Sitting on the Kagura-den, at the Shizuhara-jinja Shrine, was the perfect location to have my break. The location provided ideal vistas overlooking the settlement and surrounding countryside. While sitting here I was soon joined by a fellow outdoorholic, who had just hiked from the Demachyanagi area of Kyoto, over the mountain in front of us, and decided to take-a-break at the shrine. From here he was heading to Kurama, where he would catch the train and eventually home. For a seventy-year-old, he had accomplished a lot during his hiking career and, after 20-years, had just completed the 'Kansai Hyakumeizan' (100-mountains in the Kansai Region). Quite a feat.

   Regretfully it was time to move on. My new-found friend was a very interesting fellow hiker and I could have talked and compared hikes longer. As I made my way out of Shizuhara I passed this interesting garden display. The things one encounters on their journeys.

   Soon my path left the sealed road and
I was back into familiar territory - dirt track, ambling stream, trees & more trees.


    15-minutes after leaving the sealed road of route-40, I was to rejoin it at this secluded shrine, and a Sakura still in full bloom. From this point my track follows the road for a hundred meters, but a track passing-through the concrete Torii, takes one to the summit of Mt Konpira and down into Ohara. I am now convinced that a return trip here is on the cards - watch this space.

   The final off-road segment was a gradual descent through a forest that followed this meandering stream, before emerging on the outskirts of Ohara. In front of me was the mountain range that borders Kyoto and Shiga Prefectures and is famous for such mountains as Mt Hiei, Mt Mizui and Mt Obi, to name a few. Passing through some farming plots - mainly vegetables - I arrived at this collection of signposts. It was at this point the 'Tokaido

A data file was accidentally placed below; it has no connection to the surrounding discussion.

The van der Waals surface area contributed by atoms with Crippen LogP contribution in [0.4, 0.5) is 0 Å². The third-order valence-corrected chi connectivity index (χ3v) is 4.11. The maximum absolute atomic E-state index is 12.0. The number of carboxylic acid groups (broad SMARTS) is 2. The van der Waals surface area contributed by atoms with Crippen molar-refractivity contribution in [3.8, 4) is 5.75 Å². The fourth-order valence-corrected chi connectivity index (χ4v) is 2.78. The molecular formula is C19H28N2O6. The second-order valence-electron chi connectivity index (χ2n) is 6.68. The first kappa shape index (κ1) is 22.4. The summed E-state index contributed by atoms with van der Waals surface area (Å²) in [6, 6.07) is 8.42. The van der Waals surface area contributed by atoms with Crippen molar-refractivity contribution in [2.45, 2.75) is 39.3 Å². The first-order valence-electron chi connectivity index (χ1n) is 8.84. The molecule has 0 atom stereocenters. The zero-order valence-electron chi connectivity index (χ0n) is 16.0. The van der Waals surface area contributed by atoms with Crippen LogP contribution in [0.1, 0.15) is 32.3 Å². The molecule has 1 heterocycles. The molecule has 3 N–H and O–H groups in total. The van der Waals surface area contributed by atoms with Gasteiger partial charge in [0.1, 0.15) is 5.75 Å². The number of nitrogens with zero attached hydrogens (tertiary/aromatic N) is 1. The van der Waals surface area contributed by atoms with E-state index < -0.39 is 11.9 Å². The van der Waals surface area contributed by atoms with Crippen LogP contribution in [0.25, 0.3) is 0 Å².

Map Location.
Road' and the 'Kyoto Trail' parted company, both heading in opposite directions. The signage was a bit confusing and required some serious thought and, after one failed attempt, I soon resumed my planned course. 

Map Location.

   By now I began to sense the days hike was nearing it's end. A bridge took me across the Takano River then up a narrow lane and, there in front of me, was post number-24, at the junction with route-367. Five-and-a-quarter hours, and eleven-point-five kilometers after leaving route-61, I had reached my goal. The bus-timetable across the road told me I had 10-minutes before the next bus, enough time to reflect on my day. 

    Looking through the images of my trip, like this one on the right, I realize how privileged I was to have experienced such beautiful scenery and of the lone hiker I met at the Shizuhara Shrine.

   As I compose this post my mind is working on a plan to return to the area and, hopefully, that trip won't be too far away. And that will be another post. So, until then . . . .


   Video -

   Course details and images -